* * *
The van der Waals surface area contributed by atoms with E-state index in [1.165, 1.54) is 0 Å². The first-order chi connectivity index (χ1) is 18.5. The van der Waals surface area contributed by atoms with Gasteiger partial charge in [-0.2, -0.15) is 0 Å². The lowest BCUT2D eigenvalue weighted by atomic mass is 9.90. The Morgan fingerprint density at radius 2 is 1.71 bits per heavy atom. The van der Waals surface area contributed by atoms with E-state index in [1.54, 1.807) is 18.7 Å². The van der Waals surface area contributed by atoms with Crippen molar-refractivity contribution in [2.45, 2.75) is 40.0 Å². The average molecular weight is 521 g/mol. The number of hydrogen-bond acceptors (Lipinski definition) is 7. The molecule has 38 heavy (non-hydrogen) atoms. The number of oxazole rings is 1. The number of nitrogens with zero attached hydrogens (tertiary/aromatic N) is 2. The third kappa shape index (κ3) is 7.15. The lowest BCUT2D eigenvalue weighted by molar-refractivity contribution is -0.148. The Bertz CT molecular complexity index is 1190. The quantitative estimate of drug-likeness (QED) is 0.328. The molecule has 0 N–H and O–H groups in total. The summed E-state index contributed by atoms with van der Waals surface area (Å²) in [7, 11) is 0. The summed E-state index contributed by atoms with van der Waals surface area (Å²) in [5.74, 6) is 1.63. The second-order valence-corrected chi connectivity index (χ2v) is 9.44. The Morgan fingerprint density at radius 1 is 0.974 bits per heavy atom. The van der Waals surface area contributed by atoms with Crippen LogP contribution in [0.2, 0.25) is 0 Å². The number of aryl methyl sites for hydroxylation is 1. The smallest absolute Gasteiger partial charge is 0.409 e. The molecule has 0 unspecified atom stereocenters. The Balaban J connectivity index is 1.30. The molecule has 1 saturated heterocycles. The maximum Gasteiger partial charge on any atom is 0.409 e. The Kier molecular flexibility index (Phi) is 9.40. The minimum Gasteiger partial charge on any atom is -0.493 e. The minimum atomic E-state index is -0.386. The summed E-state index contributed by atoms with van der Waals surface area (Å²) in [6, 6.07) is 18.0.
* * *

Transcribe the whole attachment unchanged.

The van der Waals surface area contributed by atoms with E-state index in [1.165, 1.54) is 0 Å². The first-order chi connectivity index (χ1) is 18.5. The van der Waals surface area contributed by atoms with Gasteiger partial charge in [-0.2, -0.15) is 0 Å². The lowest BCUT2D eigenvalue weighted by atomic mass is 9.90. The Morgan fingerprint density at radius 2 is 1.71 bits per heavy atom. The van der Waals surface area contributed by atoms with E-state index in [1.54, 1.807) is 18.7 Å². The van der Waals surface area contributed by atoms with Crippen molar-refractivity contribution in [2.45, 2.75) is 40.0 Å². The average molecular weight is 521 g/mol. The number of hydrogen-bond acceptors (Lipinski definition) is 7. The molecule has 38 heavy (non-hydrogen) atoms. The number of oxazole rings is 1. The number of nitrogens with zero attached hydrogens (tertiary/aromatic N) is 2. The third kappa shape index (κ3) is 7.15. The lowest BCUT2D eigenvalue weighted by molar-refractivity contribution is -0.148. The Bertz CT molecular complexity index is 1190. The quantitative estimate of drug-likeness (QED) is 0.328. The molecule has 0 N–H and O–H groups in total. The summed E-state index contributed by atoms with van der Waals surface area (Å²) in [7, 11) is 0. The summed E-state index contributed by atoms with van der Waals surface area (Å²) in [5.74, 6) is 1.63. The second-order valence-corrected chi connectivity index (χ2v) is 9.44. The Morgan fingerprint density at radius 1 is 0.974 bits per heavy atom. The van der Waals surface area contributed by atoms with Crippen LogP contribution in [0.2, 0.25) is 0 Å². The number of aryl methyl sites for hydroxylation is 1. The smallest absolute Gasteiger partial charge is 0.409 e. The molecule has 0 unspecified atom stereocenters. The Balaban J connectivity index is 1.30. The molecule has 1 saturated heterocycles. The maximum Gasteiger partial charge on any atom is 0.409 e. The Kier molecular flexibility index (Phi) is 9.40. The minimum Gasteiger partial charge on any atom is -0.493 e. The minimum atomic E-state index is -0.386. The summed E-state index contributed by atoms with van der Waals surface area (Å²) in [6, 6.07) is 18.0.